A COVID-19 vaccine is coming to Kansas soon. Here’s what we know

Titus Wu
Topeka Capital-Journal
Gov. Laura Kelly is joined Wednesday by Kansas Department of Health and Environment Secretary Lee Norman for a news conference in which she announced a three-stage approach to vaccine distribution in the state.

The time has come. It’s almost here.

A COVID-19 vaccine, which many are hoping will help end the pandemic, is about to come to Kansas.

The state is preparing to distribute such a vaccine very soon. Of course, the distribution plan will be in flux, as situations change and depending on when the virus actually arrives.

But here are some key points from the Gov. Laura Kelly’s first update Wednesday on the vaccine distribution plan.

When will it arrive? How much is coming in?

The vaccines from Pfizer and Moderna could be authorized as soon as Dec. 10 and 14, respectively. As of now, Kansas is expecting 23,750 doses in its first shipment of the Pfizer vaccine as soon as mid-December. As shipments continue weekly from both vaccine companies, Kansas is expecting around 150,000 doses by the end of this month.

One must remember one person may need two, not one doses, of the coronavirus vaccine.

Who is getting the vaccine first and when?

High-risk health care workers and nursing home residents will be the first in line. Groups may be added to that phase one group as the plan develops. The second phase of vaccine receivers will be those not at high risk and 65 years old or older. The third phase will be those not at high risk and under 65 years of age.

The state will try to get as much phase one folks vaccinated by the end of the month. Phase two and three will be administered on a rolling basis between winter and late spring.

How will the vaccine be distributed?

There will be around five distribution points across Kansas that are capable of using ultra-cold storage necessary for the vaccine. Locations were not disclosed for security reasons. From there, the vaccines will be transported to the various groups administering the vaccine to people.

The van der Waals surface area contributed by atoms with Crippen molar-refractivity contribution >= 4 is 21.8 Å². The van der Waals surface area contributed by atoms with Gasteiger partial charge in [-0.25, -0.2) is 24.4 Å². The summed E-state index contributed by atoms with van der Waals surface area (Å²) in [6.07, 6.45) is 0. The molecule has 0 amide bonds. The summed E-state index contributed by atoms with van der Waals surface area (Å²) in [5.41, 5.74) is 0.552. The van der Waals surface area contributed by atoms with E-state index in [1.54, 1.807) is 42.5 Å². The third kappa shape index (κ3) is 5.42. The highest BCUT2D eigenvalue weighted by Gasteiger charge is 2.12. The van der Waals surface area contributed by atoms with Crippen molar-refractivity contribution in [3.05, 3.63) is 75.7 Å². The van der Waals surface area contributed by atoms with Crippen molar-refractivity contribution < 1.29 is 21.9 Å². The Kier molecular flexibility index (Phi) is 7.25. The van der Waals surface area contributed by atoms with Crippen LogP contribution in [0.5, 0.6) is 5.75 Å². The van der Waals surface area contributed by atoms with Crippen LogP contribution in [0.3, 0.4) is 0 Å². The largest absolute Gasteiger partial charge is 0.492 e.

Who is administering the vaccine?

More than 200 providers are in the process or have already signed up to administer the vaccine. Providers include hospitals, local health departments, federally qualified health centers/safety net clinics and retail pharmacies. Providers must meet certain licensing requirements, agree to conditions set forth on administering the vaccine by the CDC and must be able to provide certain key minimum data requirements.

Is it free?

Yes. However, providers may charge an administrative fee. But nobody can be turned away for not being able to pay.

Does the state have the money to distribute the vaccine?

Yes, for now, until the end of December when CARES Act spending expires. After that, the governor is calling on Congress to pass more relief funding.

Can we relax now?

No, says the governor. “The news of an upcoming vaccine does not mean we should take our foot of the gas,” she said, imploring Kansans to still social distance and mask up.

Lee Norman, Kansas secretary of health and environment, answers questions related to a new vaccine distribution approach announced by Gov. Laura Kelly Wednesday at the Statehouse.